And, if you still feel it would be great to have a zoom mechanism on your binocular, please stop to consider why three of the most respected manufacturers of binoculars (Zeiss, Leica and Swarovski) don’t have a zoom binocular in their line-up. NOTE: The Leica Duovid only appears to zoom between its two fixed powers. If a high-quality zoom ever comes to the market, Leica is likely to be the company responsible.
Yes, the above has been posted several times. But then, the problem has been raised several times, too.
If you still want a zoom instrument, please go ahead; sadly, experience is a far better teacher than I will ever be.
That monograph addresses several other bino misconceptions and I would be happy to send it to you should you send me your personal email address—my computer is full of them.
Again, welcome to our little family of misfits who might—just after taking the dog out at 3 a.m. in 18 degree weather—have to check the Cloudy Nights account before returning to bed . . . GUILTY!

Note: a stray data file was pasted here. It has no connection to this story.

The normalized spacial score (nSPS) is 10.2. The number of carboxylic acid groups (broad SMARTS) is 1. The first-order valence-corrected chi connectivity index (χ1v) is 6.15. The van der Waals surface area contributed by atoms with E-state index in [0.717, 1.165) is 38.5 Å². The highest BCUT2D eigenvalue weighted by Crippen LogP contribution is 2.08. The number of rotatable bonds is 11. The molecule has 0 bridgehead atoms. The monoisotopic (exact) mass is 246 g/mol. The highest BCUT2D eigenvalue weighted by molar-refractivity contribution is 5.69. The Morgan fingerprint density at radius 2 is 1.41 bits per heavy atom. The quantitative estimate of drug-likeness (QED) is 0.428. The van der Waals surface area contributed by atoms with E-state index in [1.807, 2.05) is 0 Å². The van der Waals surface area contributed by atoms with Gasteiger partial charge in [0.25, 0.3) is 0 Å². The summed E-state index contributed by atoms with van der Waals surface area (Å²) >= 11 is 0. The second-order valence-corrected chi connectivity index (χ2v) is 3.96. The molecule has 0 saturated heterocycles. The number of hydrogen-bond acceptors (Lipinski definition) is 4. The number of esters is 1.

Posted 22 January 2013 - 11:31 AM
The cheap binoculars have very poorly made focusing system. So I asked, whenever such problem exists in larger ones?
Regarding the zoom binoculars, as I said, I can "convert" them into fixed zoom ones, by mechanically fixing the zoom components in place, so no miszoom will occur.
As I'm aiming mainly for daylight observation, say 15x80 will be less usable for me, than say 25x60.
Posted 22 January 2013 - 11:45 AM
I should have bought a $4000.00 fixed zoom instead the sub-$100 binocular but did not have that kind of money.
Posted 22 January 2013 - 12:17 PM
You are going to be limited to looking at low quality Chinese made binoculars for the most part. Just try searching Amazon and other websites for the requirements you desire.
The best advice for you is simply to use a source that will allow you unlimited returns, since you should expect any binocular meeting your requirements to have quality issues. Just keep trying until you get one that is acceptable to you.
And most of all...
Posted 22 January 2013 - 12:30 PM